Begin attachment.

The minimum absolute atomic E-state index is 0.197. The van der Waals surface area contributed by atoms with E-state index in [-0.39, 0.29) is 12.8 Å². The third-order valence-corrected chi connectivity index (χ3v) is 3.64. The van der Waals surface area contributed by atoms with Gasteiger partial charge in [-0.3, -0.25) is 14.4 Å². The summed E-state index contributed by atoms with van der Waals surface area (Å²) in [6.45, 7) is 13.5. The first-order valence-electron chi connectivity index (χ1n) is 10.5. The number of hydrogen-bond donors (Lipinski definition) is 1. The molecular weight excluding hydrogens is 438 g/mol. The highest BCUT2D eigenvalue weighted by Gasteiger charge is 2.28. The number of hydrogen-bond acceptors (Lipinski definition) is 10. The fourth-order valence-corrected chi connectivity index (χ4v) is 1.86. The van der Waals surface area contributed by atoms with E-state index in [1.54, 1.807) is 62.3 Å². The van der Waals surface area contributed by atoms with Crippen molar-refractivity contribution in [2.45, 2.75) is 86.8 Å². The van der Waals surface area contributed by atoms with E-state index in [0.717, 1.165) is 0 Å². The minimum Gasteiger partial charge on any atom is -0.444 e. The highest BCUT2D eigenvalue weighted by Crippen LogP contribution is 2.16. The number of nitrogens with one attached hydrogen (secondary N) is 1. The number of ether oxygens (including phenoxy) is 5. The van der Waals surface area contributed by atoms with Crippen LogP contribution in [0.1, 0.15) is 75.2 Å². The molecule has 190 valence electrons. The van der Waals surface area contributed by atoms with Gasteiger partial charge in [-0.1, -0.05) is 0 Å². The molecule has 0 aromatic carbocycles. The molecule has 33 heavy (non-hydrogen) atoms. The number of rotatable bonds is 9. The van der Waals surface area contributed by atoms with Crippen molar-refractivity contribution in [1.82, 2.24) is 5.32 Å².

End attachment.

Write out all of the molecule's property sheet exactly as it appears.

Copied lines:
The minimum absolute atomic E-state index is 0.197. The van der Waals surface area contributed by atoms with E-state index in [-0.39, 0.29) is 12.8 Å². The third-order valence-corrected chi connectivity index (χ3v) is 3.64. The van der Waals surface area contributed by atoms with Gasteiger partial charge in [-0.3, -0.25) is 14.4 Å². The summed E-state index contributed by atoms with van der Waals surface area (Å²) in [6.45, 7) is 13.5. The first-order valence-electron chi connectivity index (χ1n) is 10.5. The number of hydrogen-bond donors (Lipinski definition) is 1. The molecular weight excluding hydrogens is 438 g/mol. The highest BCUT2D eigenvalue weighted by Gasteiger charge is 2.28. The number of hydrogen-bond acceptors (Lipinski definition) is 10. The fourth-order valence-corrected chi connectivity index (χ4v) is 1.86. The van der Waals surface area contributed by atoms with E-state index in [1.54, 1.807) is 62.3 Å². The van der Waals surface area contributed by atoms with Crippen molar-refractivity contribution in [2.45, 2.75) is 86.8 Å². The van der Waals surface area contributed by atoms with E-state index in [0.717, 1.165) is 0 Å². The minimum Gasteiger partial charge on any atom is -0.444 e. The highest BCUT2D eigenvalue weighted by Crippen LogP contribution is 2.16. The number of nitrogens with one attached hydrogen (secondary N) is 1. The number of ether oxygens (including phenoxy) is 5. The van der Waals surface area contributed by atoms with Crippen LogP contribution in [0.1, 0.15) is 75.2 Å². The molecule has 190 valence electrons. The van der Waals surface area contributed by atoms with Gasteiger partial charge in [-0.1, -0.05) is 0 Å². The molecule has 0 aromatic carbocycles. The molecule has 33 heavy (non-hydrogen) atoms. The number of rotatable bonds is 9. The van der Waals surface area contributed by atoms with Crippen molar-refractivity contribution in [1.82, 2.24) is 5.32 Å².